Homeland Security funding drama darkens US fiscal outlook

Updated: 2015-03-01 16:17


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Homeland Security funding drama darkens US fiscal outlook

US House Speaker John Boehner (R-OH) (C) walks to the House floor for procedural votes for legislation to fund the Department of Homeland Security at the Capitol in Washington, February 27, 2015. Congressional Republicans on Friday hoped to avoid a partial shutdown of the US domestic security agency by finding votes to pass a three-week-long stopgap funding bill, which the White House said President Barack Obama would sign if it came to his desk. [Photo/Agencies]

WASHINGTON - Congress narrowly averted a partial shutdown of the US domestic security agency late on Friday night, but the forces behind the chaotic episode remain - fractious Republicans and House Speaker John Boehner's lack of control over them.

That may portend more serious trouble ahead as Washington confronts fiscal challenges on a grander scale. In five to seven months, the federal debt ceiling will again be reached, and by October Congress must pass spending bills to keep the government running in the new fiscal year.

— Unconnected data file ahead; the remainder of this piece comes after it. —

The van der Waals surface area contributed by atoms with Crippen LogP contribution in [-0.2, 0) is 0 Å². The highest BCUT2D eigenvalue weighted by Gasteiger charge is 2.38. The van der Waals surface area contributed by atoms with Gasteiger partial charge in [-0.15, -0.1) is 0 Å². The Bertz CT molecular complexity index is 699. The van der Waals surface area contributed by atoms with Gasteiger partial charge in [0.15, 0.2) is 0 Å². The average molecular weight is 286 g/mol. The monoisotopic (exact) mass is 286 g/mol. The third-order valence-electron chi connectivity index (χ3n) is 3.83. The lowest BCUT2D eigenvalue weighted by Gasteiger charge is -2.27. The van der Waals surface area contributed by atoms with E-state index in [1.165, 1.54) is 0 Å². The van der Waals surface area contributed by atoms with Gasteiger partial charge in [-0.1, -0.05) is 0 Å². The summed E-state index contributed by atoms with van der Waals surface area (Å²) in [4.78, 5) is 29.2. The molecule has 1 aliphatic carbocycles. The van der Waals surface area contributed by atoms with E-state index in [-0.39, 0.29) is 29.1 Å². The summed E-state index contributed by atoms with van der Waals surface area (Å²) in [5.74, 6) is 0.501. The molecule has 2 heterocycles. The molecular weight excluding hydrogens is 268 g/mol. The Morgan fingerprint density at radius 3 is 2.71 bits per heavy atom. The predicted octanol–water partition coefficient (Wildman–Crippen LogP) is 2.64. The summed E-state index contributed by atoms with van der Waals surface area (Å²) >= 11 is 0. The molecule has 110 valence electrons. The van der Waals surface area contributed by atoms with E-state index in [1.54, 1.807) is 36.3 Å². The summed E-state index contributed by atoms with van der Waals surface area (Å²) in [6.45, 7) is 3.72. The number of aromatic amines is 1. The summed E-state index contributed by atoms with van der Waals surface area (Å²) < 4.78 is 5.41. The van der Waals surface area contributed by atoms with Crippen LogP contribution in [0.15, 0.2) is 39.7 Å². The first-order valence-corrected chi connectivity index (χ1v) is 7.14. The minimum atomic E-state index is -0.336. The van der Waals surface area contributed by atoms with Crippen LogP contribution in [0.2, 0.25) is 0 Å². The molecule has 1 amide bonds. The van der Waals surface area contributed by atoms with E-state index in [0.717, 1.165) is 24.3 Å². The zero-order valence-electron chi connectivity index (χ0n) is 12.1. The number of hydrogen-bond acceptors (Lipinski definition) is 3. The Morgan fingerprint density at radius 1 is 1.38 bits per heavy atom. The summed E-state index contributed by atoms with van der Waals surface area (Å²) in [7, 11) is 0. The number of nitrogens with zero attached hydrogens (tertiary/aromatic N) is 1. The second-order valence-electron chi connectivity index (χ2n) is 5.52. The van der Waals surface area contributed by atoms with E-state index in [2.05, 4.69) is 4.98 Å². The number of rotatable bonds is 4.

Failing to deal effectively with these issues could have much more damaging repercussions - such as a broad government shutdown or a debt default - than a partial shutdown of the Department of Homeland Security (DHS).

What happens between now and then, including the handling of a one-week extension of Homeland Security funding, will be crucial. Some conservatives speak of ousting Boehner, but it is unlikely they can muster enough votes, while others made clear on Friday that they were willing to take big risks to score ideological points.

Brinkmanship like this, reminiscent of 2013's 16-day federal government shutdown, was supposed to be over. Republican Senate Leader Mitch McConnell said there would be no more shutdowns after his party won control of the upper chamber and strengthened its grip on the House last November.

Proclamations about Republicans showing they could govern soothed financial markets, which were rattled by the 2013 shutdown and badly shaken by 2011 budget fights that nearly resulted in an historic government default on its debt.

But Friday's confused late-night scramble renewed old concerns about dysfunctional government. The House rejected a three-week funding extension for the agency when conservatives rebelled because the bill did not block Obama's executive orders on immigration. On a second try late in the evening, House Democrats provided the votes to pass a one-week extension.

The angry conservatives' embarrassing rebuke to Boehner showed they are more fiercely determined than ever to rein in federal spending, shrink the government and challenge Democratic President Barack Obama on multiple fronts.

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